As stated before, generally, organic conductive polymers present much lower conductivity than their inorganic alternatives; however, these materials present other advantages. Their high processability (possibility to deposit them on surfaces such as screens by printing) and their specific mechanical properties (i.e., flexibility) have allowed the continuous development and application of new materials.
The most important semiconductor materials used as the channel in OECT devices have traditionally been p-type, although recently McCulloch and coworkers have shown that the use of a n-type polymer can also provide OECT behavior [32]. This section gives an overview of the materials explored in OECT devices in recent years. A graphical summary is provided at the end of the section (Figure 6).

3.1. Conducting Polymers—p-Type

The most-commonly used channel material in OECT devices is based on the p-type material PEDOT and its derivatives [33]. However, other p-type materials have been developed, initially for OPV technologies [34], and the improvement of their chemical and physical properties has triggered high interest in the scientific community [35,36], leading to their recent integration in OECT devices [37]. This section gives an overview of p-type materials used in OECT devices in recent years (Figure 6, blue panel).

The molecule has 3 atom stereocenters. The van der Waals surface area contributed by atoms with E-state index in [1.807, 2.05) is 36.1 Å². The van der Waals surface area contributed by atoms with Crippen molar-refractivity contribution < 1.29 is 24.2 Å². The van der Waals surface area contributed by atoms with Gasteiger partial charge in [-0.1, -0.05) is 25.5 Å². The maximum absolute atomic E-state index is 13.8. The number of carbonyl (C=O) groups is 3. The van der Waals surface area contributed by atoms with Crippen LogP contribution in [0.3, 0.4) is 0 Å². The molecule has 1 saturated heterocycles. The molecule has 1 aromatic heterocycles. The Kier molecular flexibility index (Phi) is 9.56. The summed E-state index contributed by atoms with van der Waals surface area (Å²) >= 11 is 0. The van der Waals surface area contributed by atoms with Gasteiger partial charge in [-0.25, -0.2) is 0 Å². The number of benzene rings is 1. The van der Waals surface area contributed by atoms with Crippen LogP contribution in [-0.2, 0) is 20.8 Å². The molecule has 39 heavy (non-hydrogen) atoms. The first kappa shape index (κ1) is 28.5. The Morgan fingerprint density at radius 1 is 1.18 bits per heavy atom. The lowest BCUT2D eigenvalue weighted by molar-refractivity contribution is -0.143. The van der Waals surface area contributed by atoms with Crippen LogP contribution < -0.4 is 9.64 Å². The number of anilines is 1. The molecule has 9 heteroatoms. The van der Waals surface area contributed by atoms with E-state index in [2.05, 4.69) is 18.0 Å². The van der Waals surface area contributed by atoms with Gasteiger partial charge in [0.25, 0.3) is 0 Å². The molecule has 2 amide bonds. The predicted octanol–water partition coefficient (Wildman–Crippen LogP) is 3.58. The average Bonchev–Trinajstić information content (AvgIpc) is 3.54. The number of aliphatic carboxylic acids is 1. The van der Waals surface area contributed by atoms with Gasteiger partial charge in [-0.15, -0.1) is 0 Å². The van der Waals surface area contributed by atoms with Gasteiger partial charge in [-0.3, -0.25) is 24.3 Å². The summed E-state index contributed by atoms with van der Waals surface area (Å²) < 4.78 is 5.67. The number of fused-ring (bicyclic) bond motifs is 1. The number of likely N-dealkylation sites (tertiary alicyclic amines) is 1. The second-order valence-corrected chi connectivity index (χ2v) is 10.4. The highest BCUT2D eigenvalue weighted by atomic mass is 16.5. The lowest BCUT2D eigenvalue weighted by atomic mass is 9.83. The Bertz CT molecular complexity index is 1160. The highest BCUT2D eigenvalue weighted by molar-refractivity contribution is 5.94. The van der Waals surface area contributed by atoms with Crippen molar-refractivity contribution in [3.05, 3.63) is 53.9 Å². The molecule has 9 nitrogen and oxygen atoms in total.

3.1.1. PEDOT and Some Derivatives

One of the most important materials exploited in the organic electronics field is poly(3,4-ehtylenedioxythiopene) (PEDOT). This polymer has gained major attention due to its numerous advantages for this field, such as good charge transfer, high chemical and electrochemical stability, and simple film deposition [30,31,38]. In this section, a brief overview of the main particularities of PEDOT and its derivative materials is presented. They are the most used materials in bioelectronics, due in particular to their “soft” nature, a property that makes them good candidates for interfacing with biological tissues [39].
There are three main different mechanisms of polymerization of PEDOT, and they were recently reviewed by Donahue and collaborators who shed light on the influence of the processing conditions used on the final material properties [40]. Briefly, we can identify two broad methods: electrochemical polymerization (EP) and chemical oxidative polymerization (COP). Within COP, we can distinguish a subcategory, the vapor polymerization methods, i.e., vapor-phase polymerization (VPP) and chemical vapor deposition (CVD).